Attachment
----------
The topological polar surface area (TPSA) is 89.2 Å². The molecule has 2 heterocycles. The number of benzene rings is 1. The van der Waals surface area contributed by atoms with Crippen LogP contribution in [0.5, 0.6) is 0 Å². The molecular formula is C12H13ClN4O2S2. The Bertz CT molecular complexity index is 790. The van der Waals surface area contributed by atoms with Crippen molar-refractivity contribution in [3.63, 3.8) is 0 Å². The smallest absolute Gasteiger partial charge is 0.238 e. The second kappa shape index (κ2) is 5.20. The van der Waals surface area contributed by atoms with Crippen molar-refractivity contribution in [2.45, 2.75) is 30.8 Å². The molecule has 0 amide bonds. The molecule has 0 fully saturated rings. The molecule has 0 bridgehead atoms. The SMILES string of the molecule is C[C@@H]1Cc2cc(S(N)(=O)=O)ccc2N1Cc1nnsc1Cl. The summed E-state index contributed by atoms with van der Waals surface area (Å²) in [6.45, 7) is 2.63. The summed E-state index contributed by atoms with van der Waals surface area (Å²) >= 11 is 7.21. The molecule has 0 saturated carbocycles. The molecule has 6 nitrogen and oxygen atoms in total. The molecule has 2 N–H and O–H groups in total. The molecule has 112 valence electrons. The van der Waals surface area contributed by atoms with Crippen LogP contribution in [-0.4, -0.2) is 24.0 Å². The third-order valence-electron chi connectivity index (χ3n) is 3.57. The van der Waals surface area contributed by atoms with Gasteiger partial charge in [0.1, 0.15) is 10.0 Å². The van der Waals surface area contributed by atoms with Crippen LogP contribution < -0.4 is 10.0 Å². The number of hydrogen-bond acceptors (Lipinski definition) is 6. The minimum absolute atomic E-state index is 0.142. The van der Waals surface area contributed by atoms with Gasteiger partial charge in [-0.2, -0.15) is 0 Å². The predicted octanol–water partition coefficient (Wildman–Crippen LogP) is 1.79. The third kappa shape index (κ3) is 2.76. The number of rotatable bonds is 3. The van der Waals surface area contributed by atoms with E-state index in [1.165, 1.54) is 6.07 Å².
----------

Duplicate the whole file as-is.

The topological polar surface area (TPSA) is 89.2 Å². The molecule has 2 heterocycles. The number of benzene rings is 1. The van der Waals surface area contributed by atoms with Crippen LogP contribution in [0.5, 0.6) is 0 Å². The molecular formula is C12H13ClN4O2S2. The Bertz CT molecular complexity index is 790. The van der Waals surface area contributed by atoms with Crippen molar-refractivity contribution in [3.63, 3.8) is 0 Å². The smallest absolute Gasteiger partial charge is 0.238 e. The second kappa shape index (κ2) is 5.20. The van der Waals surface area contributed by atoms with Crippen molar-refractivity contribution in [2.45, 2.75) is 30.8 Å². The molecule has 0 amide bonds. The molecule has 0 fully saturated rings. The molecule has 0 bridgehead atoms. The SMILES string of the molecule is C[C@@H]1Cc2cc(S(N)(=O)=O)ccc2N1Cc1nnsc1Cl. The summed E-state index contributed by atoms with van der Waals surface area (Å²) in [6.45, 7) is 2.63. The summed E-state index contributed by atoms with van der Waals surface area (Å²) >= 11 is 7.21. The molecule has 0 saturated carbocycles. The molecule has 6 nitrogen and oxygen atoms in total. The molecule has 2 N–H and O–H groups in total. The molecule has 112 valence electrons. The van der Waals surface area contributed by atoms with Crippen LogP contribution in [-0.4, -0.2) is 24.0 Å². The third-order valence-electron chi connectivity index (χ3n) is 3.57. The van der Waals surface area contributed by atoms with Gasteiger partial charge in [0.1, 0.15) is 10.0 Å². The van der Waals surface area contributed by atoms with Crippen LogP contribution < -0.4 is 10.0 Å². The number of hydrogen-bond acceptors (Lipinski definition) is 6. The minimum absolute atomic E-state index is 0.142. The van der Waals surface area contributed by atoms with Gasteiger partial charge in [-0.2, -0.15) is 0 Å². The predicted octanol–water partition coefficient (Wildman–Crippen LogP) is 1.79. The third kappa shape index (κ3) is 2.76. The number of rotatable bonds is 3. The van der Waals surface area contributed by atoms with E-state index in [1.165, 1.54) is 6.07 Å².